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This work is licensed under the Creative Commons Attribution-NonCommercial-NoDerivs 2.5 License. To view a copy of this license, visit http://creativecommons.org/licenses/by-nc-nd/2.5/. Occupational Audiometric Testing Part 1: Purposes and Procedures. Thomas W. Rimmer, ScD, CIH

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occupational audiometric testing part 1 purposes and procedures

This work is licensed under the Creative Commons Attribution-NonCommercial-NoDerivs 2.5 License. To view a copy of this license, visit http://creativecommons.org/licenses/by-nc-nd/2.5/

Occupational Audiometric Testing Part 1: Purposes and Procedures

Thomas W. Rimmer, ScD, CIH

Fay W. Boozman College of Public Health

University of Arkansas for Medical Sciences

scope of instruction
Scope of instruction
  • Purposes
  • Equipment and environment
  • Procedures and personnel
  • Dealing with problems
  • Interpretation of results
purposes for audiometric testing
Purposes for audiometric testing
  • Determine worker’s hearing status
  • Identify greater-than-normal hearing loss
    • Identify sensitive workers
    • Identify poorly protected workers
  • Educate and motivate the worker
  • Provide proof of hearing conservation effectiveness
audiometric process outline
Audiometric process outline
  • Instrument is audiometer
  • Measurements
    • Lowest audible sound determined (threshold)
    • Tests over multiple frequencies
    • Each ear separately tested
  • Initial test is called baseline
  • Subsequent tests annually
audiometers

Photo used with permission

of Audiometrics, Inc

Audiometers
  • Manually operated
    • Inexpensive but labor intensive
    • Most training needed
  • Automatic
    • Stand-alone types
    • Computer-based
    • Expensive, but simple to operate
procedures
Procedures
  • Pure tones used
    • 500, 1000, 2000, 3000, 4000, 6000, [8000] Hz
  • Subject indicates whenever tone heard
  • Sound level decreased to inaudibility, then increased back to audible level
  • Lowest audible tone at each frequency recorded as threshold
audiometric environment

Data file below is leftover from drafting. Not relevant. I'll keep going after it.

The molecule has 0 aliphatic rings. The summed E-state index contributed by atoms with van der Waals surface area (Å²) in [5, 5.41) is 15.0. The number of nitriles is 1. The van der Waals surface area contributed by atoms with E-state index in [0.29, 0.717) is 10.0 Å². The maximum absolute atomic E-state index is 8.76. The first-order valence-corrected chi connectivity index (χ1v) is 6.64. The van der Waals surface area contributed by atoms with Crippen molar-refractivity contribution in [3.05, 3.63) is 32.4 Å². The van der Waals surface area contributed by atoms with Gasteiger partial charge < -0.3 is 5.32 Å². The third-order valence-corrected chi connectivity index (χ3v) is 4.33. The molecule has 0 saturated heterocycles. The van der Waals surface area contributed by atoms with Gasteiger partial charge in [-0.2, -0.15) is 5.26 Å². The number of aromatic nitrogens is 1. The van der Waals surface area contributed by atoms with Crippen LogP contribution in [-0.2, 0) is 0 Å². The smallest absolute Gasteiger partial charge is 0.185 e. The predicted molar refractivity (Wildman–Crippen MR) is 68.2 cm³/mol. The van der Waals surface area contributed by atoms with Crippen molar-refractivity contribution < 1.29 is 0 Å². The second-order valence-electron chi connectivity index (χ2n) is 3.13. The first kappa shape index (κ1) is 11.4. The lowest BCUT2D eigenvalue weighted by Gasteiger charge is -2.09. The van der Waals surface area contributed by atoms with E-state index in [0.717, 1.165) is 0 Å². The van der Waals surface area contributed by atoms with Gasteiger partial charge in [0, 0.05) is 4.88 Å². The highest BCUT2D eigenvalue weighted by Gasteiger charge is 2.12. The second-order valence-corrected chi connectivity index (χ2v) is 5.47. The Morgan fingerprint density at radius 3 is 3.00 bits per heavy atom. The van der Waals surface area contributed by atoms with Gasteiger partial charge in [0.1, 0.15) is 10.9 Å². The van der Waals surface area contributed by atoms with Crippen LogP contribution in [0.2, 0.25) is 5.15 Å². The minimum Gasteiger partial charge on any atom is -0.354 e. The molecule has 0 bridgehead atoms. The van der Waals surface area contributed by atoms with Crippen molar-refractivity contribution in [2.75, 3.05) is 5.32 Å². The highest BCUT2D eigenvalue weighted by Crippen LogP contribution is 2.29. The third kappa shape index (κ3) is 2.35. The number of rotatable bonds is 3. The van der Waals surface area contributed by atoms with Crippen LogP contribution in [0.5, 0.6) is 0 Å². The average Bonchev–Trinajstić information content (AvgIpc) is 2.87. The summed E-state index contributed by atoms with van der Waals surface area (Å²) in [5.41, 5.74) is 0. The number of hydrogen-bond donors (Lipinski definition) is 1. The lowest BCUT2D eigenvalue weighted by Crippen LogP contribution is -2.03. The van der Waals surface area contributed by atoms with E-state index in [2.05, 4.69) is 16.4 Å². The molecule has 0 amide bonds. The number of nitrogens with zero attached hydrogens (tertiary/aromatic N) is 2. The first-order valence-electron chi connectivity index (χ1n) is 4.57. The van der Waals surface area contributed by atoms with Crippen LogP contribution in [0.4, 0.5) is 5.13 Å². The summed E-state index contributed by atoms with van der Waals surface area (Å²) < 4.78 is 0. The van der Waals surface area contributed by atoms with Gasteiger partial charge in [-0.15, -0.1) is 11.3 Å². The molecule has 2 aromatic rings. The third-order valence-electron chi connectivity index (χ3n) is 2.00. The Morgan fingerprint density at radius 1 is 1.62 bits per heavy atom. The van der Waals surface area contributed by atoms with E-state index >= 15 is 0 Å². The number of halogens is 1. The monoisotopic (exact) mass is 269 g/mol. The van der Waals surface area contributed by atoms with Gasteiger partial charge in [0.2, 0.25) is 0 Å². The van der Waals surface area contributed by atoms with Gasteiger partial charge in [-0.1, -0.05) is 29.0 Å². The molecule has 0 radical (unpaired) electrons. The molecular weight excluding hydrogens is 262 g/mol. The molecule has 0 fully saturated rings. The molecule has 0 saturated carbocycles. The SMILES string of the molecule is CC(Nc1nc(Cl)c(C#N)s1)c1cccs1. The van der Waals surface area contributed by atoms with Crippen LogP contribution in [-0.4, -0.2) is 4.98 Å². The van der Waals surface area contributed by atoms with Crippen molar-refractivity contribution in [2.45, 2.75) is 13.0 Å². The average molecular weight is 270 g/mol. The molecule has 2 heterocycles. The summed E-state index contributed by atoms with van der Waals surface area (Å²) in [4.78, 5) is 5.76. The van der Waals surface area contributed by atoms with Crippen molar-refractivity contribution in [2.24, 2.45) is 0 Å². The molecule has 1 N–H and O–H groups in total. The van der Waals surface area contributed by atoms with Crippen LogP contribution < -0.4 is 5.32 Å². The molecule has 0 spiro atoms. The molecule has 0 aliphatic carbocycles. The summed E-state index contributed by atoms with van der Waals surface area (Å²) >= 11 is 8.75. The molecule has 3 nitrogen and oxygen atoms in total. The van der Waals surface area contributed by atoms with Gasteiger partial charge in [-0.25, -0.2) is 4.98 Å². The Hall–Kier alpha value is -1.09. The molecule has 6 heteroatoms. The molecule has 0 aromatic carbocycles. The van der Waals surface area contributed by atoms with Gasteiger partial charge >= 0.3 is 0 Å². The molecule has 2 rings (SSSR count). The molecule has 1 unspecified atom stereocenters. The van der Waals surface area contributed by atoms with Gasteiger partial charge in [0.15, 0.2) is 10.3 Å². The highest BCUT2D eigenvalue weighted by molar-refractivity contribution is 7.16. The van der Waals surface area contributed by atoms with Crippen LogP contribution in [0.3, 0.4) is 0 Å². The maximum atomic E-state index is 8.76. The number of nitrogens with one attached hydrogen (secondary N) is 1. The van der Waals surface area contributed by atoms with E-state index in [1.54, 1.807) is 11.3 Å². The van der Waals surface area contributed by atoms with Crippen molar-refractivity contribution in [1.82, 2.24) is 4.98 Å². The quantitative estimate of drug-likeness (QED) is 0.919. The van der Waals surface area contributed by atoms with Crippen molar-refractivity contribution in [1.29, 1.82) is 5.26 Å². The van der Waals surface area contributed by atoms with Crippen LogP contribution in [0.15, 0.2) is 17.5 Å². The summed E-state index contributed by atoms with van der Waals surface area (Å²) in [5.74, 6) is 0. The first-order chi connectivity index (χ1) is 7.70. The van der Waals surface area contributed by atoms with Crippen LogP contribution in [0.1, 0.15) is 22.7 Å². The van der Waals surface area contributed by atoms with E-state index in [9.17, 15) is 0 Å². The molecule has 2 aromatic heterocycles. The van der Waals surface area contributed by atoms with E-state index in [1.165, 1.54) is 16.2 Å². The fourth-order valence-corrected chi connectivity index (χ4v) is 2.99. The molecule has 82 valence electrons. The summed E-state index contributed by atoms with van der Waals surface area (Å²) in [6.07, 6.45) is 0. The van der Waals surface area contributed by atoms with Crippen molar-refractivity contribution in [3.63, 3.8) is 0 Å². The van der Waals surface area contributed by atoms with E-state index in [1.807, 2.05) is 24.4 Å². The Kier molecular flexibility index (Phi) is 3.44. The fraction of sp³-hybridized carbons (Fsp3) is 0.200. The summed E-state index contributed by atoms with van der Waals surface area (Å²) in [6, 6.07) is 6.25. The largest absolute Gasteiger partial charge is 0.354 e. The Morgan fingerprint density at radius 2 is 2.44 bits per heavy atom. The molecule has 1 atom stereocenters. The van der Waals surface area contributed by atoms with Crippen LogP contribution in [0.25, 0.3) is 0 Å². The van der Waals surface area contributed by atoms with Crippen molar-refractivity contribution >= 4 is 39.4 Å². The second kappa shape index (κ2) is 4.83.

Photo used with permission

of Audiometrics, Inc

Audiometric Environment
  • Low noise to avoid threshold elevation
  • Normally inside special booth
  • May test outside booth
    • Claustrophobic subjects
    • Occasional testing
    • Avoid clicks, squeaks that give clues
background noise levels
Background Noise Levels
  • Measured with octave band analyzer
  • OSHA limits are marginally acceptable
  • American National Standards Institute (ANSI) should be goal
audiometric personnel
Audiometric personnel
  • Trained technician
    • Certified course (CAOHC - Council for Accreditation in Occupational Hearing Conservation)
    • Locally supervised
  • Professional supervisor
    • Audiologist
    • Specialist physician
    • Occupational physician
quality control for audiometry
Quality control for audiometry
  • Instrument calibration
  • Procedural consistency
  • Subject factors
  • Goals
    • Accuracy
    • Consistency
instrument calibration

Photo used with permission

of Audiometrics, Inc

Instrument calibration
  • Daily sound level check
    • On an individual
    • On an instrument
  • Daily listening check
    • Static, distortion, etc
  • Annual instrument calibration
    • Only adjust if necessary
quality control procedures
Quality control - procedures
  • Instructions
  • Headphone placement
    • Placement and removal by technician, not the subject!
    • Place and remove from front
    • Check to ensure headphone centered over ear canal
  • Check with last year’s results
instructions to subject
Instructions to subject
  • Emphasize purpose of test
    • To see if hearing is changing
    • To determine the softest sound the subject can hear
  • Describe what will be heard
    • Soft beep-beep-beep sound
    • At first will be louder, then softer
  • Explain action needed
    • “When you hear the beeps, press and quickly release the button”
instructions 2
Instructions (2)
  • Be consistent with instructions
    • Have them written down
    • Give same instructions to all subjects
  • Provide in the subject’s language
  • Offer to discuss results
  • Offer to answer questions
  • Re-instruct if necessary
quality control tts
Quality control – TTS
  • Temporary hearing loss (TTS - temporary threshold shift)
  • 14 hours away from noise to minimize
  • When to test to avoid TTS
    • Beginning of work shift (before exposure)
    • During work shift if protected
    • Good hearing protection will be adequate to avoid TTS
quality control ear blockage

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Quality control – ear blockage
  • Cold, allergy, sinus problems
  • Collapsing ear canal
  • Impacted earwax
quality control instruction compliance
Quality control – Instruction compliance
  • Language barriers
  • Misunderstanding of purpose
  • Fatigue and sleepiness
  • Deliberate lack of cooperation
quality control ear differences
Quality control – ear differences
  • Cross hearing
    • 40 dB or more difference between ears
    • Better ear may hear sound before poorer ear
  • Poorer ear threshold inaccuracy
  • Corrected by masking noise in better ear
    • Requires special equipment
    • Requires special training - audiologist
summary
Summary
  • Procedures, personnel, environment
    • Threshold determination, multiple frequencies
    • Quiet location (normally special booth)
    • Technician to test, specialist to supervise
  • Quality control
    • Calibration and procedures
    • Subject instructions
    • Other subject factors